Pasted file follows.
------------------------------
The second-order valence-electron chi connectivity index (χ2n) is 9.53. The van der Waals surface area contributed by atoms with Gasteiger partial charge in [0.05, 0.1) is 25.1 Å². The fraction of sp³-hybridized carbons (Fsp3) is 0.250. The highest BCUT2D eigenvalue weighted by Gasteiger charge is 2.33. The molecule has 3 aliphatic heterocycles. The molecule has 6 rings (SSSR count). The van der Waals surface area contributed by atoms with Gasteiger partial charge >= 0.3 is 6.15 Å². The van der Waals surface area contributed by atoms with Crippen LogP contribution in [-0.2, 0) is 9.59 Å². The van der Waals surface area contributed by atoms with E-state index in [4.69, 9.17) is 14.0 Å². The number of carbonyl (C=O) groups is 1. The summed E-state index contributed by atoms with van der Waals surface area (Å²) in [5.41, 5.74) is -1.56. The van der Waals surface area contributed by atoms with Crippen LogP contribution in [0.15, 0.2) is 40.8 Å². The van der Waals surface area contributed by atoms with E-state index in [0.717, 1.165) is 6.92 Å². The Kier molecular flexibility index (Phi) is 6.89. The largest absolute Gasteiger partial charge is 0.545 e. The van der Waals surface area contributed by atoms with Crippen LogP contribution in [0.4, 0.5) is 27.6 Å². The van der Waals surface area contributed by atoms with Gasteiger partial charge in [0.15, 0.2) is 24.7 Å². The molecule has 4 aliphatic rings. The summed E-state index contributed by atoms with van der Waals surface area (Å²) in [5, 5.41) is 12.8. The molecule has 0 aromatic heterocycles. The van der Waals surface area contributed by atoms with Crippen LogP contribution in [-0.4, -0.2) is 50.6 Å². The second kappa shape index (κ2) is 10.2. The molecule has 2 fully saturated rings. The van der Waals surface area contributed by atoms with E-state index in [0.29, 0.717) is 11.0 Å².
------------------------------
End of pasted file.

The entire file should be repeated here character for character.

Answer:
The second-order valence-electron chi connectivity index (χ2n) is 9.53. The van der Waals surface area contributed by atoms with Gasteiger partial charge in [0.05, 0.1) is 25.1 Å². The fraction of sp³-hybridized carbons (Fsp3) is 0.250. The highest BCUT2D eigenvalue weighted by Gasteiger charge is 2.33. The molecule has 3 aliphatic heterocycles. The molecule has 6 rings (SSSR count). The van der Waals surface area contributed by atoms with Gasteiger partial charge >= 0.3 is 6.15 Å². The van der Waals surface area contributed by atoms with Crippen LogP contribution in [-0.2, 0) is 9.59 Å². The van der Waals surface area contributed by atoms with E-state index in [4.69, 9.17) is 14.0 Å². The number of carbonyl (C=O) groups is 1. The summed E-state index contributed by atoms with van der Waals surface area (Å²) in [5.41, 5.74) is -1.56. The van der Waals surface area contributed by atoms with Crippen LogP contribution in [0.15, 0.2) is 40.8 Å². The van der Waals surface area contributed by atoms with E-state index in [0.717, 1.165) is 6.92 Å². The Kier molecular flexibility index (Phi) is 6.89. The largest absolute Gasteiger partial charge is 0.545 e. The van der Waals surface area contributed by atoms with Crippen LogP contribution in [0.4, 0.5) is 27.6 Å². The van der Waals surface area contributed by atoms with Gasteiger partial charge in [0.15, 0.2) is 24.7 Å². The molecule has 4 aliphatic rings. The summed E-state index contributed by atoms with van der Waals surface area (Å²) in [5, 5.41) is 12.8. The molecule has 0 aromatic heterocycles. The van der Waals surface area contributed by atoms with Crippen LogP contribution in [-0.4, -0.2) is 50.6 Å². The second kappa shape index (κ2) is 10.2. The molecule has 2 fully saturated rings. The van der Waals surface area contributed by atoms with E-state index in [0.29, 0.717) is 11.0 Å².